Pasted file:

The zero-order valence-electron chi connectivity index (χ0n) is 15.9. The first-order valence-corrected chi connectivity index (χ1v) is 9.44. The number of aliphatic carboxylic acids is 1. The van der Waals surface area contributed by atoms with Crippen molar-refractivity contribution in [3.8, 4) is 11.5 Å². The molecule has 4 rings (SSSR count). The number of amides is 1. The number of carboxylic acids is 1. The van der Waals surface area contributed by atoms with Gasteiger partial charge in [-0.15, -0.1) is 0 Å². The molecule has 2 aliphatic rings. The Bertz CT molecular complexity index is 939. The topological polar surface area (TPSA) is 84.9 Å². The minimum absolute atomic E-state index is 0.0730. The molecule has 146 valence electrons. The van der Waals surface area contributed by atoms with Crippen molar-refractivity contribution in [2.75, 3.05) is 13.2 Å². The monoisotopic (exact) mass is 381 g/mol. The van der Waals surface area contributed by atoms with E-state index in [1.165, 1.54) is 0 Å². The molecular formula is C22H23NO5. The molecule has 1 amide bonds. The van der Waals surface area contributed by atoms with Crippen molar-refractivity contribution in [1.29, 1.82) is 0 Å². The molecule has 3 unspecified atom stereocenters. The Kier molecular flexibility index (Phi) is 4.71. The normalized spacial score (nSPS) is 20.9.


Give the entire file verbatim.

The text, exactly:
The zero-order valence-electron chi connectivity index (χ0n) is 15.9. The first-order valence-corrected chi connectivity index (χ1v) is 9.44. The number of aliphatic carboxylic acids is 1. The van der Waals surface area contributed by atoms with Crippen molar-refractivity contribution in [3.8, 4) is 11.5 Å². The molecule has 4 rings (SSSR count). The number of amides is 1. The number of carboxylic acids is 1. The van der Waals surface area contributed by atoms with Gasteiger partial charge in [-0.15, -0.1) is 0 Å². The molecule has 2 aliphatic rings. The Bertz CT molecular complexity index is 939. The topological polar surface area (TPSA) is 84.9 Å². The minimum absolute atomic E-state index is 0.0730. The molecule has 146 valence electrons. The van der Waals surface area contributed by atoms with Crippen molar-refractivity contribution in [2.75, 3.05) is 13.2 Å². The monoisotopic (exact) mass is 381 g/mol. The van der Waals surface area contributed by atoms with E-state index in [1.165, 1.54) is 0 Å². The molecular formula is C22H23NO5. The molecule has 1 amide bonds. The van der Waals surface area contributed by atoms with Crippen molar-refractivity contribution in [1.29, 1.82) is 0 Å². The molecule has 3 unspecified atom stereocenters. The Kier molecular flexibility index (Phi) is 4.71. The normalized spacial score (nSPS) is 20.9.